3. Assign teams using explicit indicators of expertise.

To simplify the setup process that evening, I had already assigned everyone to one of two teams earlier based on their apparent past experience. I was quite wrong in my judgements. I greatly overestimated how much time a few players had wasted in their childhood, and I underestimated the knowledge of a few others as well. Not only were the teams competitively unbalanced, new players didn’t have enough support distributed between the teams.

I almost assigned team captains to draft the teams because drafts are a fun game-within-a-game, but it would have the same problem, just with two people estimating ability rather than one. Instead, I should have asked everyone to rate their Diablo 2 comfort on a scale of 1 to 10 and set teams from there.

Maybe some players would estimate poorly, which would break the competitive balance, but I think everyone would have consistent more fun. The over-estimators will have fun doing their thing anyways. The under-estimators need the validation that they are doing the right thing.

4. Be supportive, encouraging, and forgiving during the game.

New players will make a lot of mistakes, and that’s fine. We as humans will be instinctually embarrassed and withdraw, and others need to be supportive. It’s not even worth correcting all of the mistakes. In fact, it might be harmful to hear too much constructive criticism. Let the mistakes slide and keep going.

And be encouraging when they do something good. It might seem trivial to a player at a much higher standard, but it really means a lot to a new player to be recognized by someone whose ability they respect. Even encourage players on the other team. During our breaks, we visited the other team, and we had a really good competitive and supportive dynamic. Both teams wanted to win, but we both offered help to the other team and shared in their triumphs.

When I was growing up, I played in a soccer league called Fun-Fair-Positive Soccer. Being so direct seems somewhat cheesy, but you have to get the culture right even in a gaming group. Maybe the players will self-select into the game based on the vibe. Maybe the expected attitude has to go in the name of the game. Or maybe the group just needs a few good examples, and everyone else will follow.

Last Thoughts

Although these ideas came from this specific Diablo 2 event, I kept drawing inspiration from my other gaming groups. In my Tuesday night gaming group, we rotate between different games every week, and most were included at the request of a subset of experienced players. When I play board games, we usually have a new player at the table excited to learn the rules. Even pickup sports is a revolving door of new players.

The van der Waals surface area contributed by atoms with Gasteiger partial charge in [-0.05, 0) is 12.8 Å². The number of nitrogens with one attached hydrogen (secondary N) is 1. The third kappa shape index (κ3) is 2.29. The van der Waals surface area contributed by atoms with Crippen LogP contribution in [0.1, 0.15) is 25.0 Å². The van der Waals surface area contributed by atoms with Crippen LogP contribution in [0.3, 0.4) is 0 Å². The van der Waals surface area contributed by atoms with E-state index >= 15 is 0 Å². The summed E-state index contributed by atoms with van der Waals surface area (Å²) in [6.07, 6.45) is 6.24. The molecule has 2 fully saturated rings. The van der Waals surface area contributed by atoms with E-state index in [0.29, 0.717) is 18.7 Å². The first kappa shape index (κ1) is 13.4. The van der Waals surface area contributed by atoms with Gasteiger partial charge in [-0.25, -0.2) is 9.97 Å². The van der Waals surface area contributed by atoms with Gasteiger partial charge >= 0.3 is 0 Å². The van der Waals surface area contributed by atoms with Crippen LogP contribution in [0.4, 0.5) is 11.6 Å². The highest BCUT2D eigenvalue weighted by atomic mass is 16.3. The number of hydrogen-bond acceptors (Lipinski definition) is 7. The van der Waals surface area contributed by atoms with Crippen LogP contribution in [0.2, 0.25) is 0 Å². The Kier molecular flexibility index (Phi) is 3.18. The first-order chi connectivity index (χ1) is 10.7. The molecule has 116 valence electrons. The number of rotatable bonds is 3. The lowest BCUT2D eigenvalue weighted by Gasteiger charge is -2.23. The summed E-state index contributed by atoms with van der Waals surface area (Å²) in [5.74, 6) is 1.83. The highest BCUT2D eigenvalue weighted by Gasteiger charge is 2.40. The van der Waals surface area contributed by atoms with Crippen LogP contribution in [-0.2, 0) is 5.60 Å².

These ideas apply broadly in any game with different experience levels between players. Without specific structure from a matchmaking ladder or a league format, these disparities are going to be quite common, and experienced players must take responsibility to make it fun for others. Experienced players must save the hard-nosed competition for another time, or else they will inevitably get frustrated with the new players. Remember that it was a passion for the game itself that led to the countless hours of practice and playing to get experience. And it’s a great feeling to kindle and share that passion with someone new and grow the community around the game, whichever it may be.

4 replies on “Lessons in teaching a video game”

I played a concentrate axe barb just to balance out the team, but after trying it and reading more about speedrunning, I have come to the conclusion that was a terrible idea. The barb’s effectiveness depends on finding a good weapon, and you don’t really have time for that in a speed run.

We played LoD, but we didn’t even get close to any LoD or cow level content. Maybe we will be faster next time!

Interesting second point. From experience, I notice newer players’ eyes glow when they discuss strategy in Starcraft, and mechanics sort of get the response of “yeah yeah I know.”

Combining with your thoughts, I think making strategy discussion “operationalisable” in the newer players’ mind is the key.

That’s a good point. There’s definitely a risk in a beginner trying to jump up to thinking about strategy and getting scared or lost and stop because of that. Motivations for playing can shift over time (depending on the game), and that’s an important handoff to manage.